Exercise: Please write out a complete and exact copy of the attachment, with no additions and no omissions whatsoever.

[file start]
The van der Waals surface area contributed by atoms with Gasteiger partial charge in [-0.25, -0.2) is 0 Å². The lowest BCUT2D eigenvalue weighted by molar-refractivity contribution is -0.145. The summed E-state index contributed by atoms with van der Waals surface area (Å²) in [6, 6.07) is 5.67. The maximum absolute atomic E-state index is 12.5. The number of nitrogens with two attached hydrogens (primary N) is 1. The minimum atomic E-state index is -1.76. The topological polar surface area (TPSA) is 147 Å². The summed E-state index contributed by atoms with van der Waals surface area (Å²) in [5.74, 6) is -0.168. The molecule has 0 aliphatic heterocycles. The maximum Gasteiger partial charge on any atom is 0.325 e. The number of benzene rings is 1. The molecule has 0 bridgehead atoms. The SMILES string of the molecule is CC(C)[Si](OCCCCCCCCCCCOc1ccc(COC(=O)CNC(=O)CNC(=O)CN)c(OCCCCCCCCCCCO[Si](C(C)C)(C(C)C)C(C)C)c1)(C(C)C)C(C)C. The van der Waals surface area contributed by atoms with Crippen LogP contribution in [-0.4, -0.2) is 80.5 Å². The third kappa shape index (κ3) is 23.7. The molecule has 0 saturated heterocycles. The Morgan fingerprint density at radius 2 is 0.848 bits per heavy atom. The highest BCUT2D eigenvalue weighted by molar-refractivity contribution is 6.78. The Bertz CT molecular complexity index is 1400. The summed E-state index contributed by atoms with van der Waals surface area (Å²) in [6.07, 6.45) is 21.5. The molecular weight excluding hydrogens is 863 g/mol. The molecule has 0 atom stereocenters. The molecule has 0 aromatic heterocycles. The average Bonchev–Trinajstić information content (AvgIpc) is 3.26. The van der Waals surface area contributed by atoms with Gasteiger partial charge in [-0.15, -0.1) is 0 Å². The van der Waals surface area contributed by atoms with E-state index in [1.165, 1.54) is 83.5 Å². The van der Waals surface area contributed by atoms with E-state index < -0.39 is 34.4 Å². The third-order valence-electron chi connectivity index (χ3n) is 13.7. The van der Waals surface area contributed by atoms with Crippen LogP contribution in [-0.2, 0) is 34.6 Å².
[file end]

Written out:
The van der Waals surface area contributed by atoms with Gasteiger partial charge in [-0.25, -0.2) is 0 Å². The lowest BCUT2D eigenvalue weighted by molar-refractivity contribution is -0.145. The summed E-state index contributed by atoms with van der Waals surface area (Å²) in [6, 6.07) is 5.67. The maximum absolute atomic E-state index is 12.5. The number of nitrogens with two attached hydrogens (primary N) is 1. The minimum atomic E-state index is -1.76. The topological polar surface area (TPSA) is 147 Å². The summed E-state index contributed by atoms with van der Waals surface area (Å²) in [5.74, 6) is -0.168. The molecule has 0 aliphatic heterocycles. The maximum Gasteiger partial charge on any atom is 0.325 e. The number of benzene rings is 1. The molecule has 0 bridgehead atoms. The SMILES string of the molecule is CC(C)[Si](OCCCCCCCCCCCOc1ccc(COC(=O)CNC(=O)CNC(=O)CN)c(OCCCCCCCCCCCO[Si](C(C)C)(C(C)C)C(C)C)c1)(C(C)C)C(C)C. The van der Waals surface area contributed by atoms with Crippen LogP contribution in [-0.4, -0.2) is 80.5 Å². The third kappa shape index (κ3) is 23.7. The molecule has 0 saturated heterocycles. The Morgan fingerprint density at radius 2 is 0.848 bits per heavy atom. The highest BCUT2D eigenvalue weighted by molar-refractivity contribution is 6.78. The Bertz CT molecular complexity index is 1400. The summed E-state index contributed by atoms with van der Waals surface area (Å²) in [6.07, 6.45) is 21.5. The molecular weight excluding hydrogens is 863 g/mol. The molecule has 0 atom stereocenters. The molecule has 0 aromatic heterocycles. The average Bonchev–Trinajstić information content (AvgIpc) is 3.26. The van der Waals surface area contributed by atoms with Gasteiger partial charge in [-0.15, -0.1) is 0 Å². The van der Waals surface area contributed by atoms with E-state index in [1.165, 1.54) is 83.5 Å². The van der Waals surface area contributed by atoms with E-state index < -0.39 is 34.4 Å². The third-order valence-electron chi connectivity index (χ3n) is 13.7. The van der Waals surface area contributed by atoms with Crippen LogP contribution in [-0.2, 0) is 34.6 Å².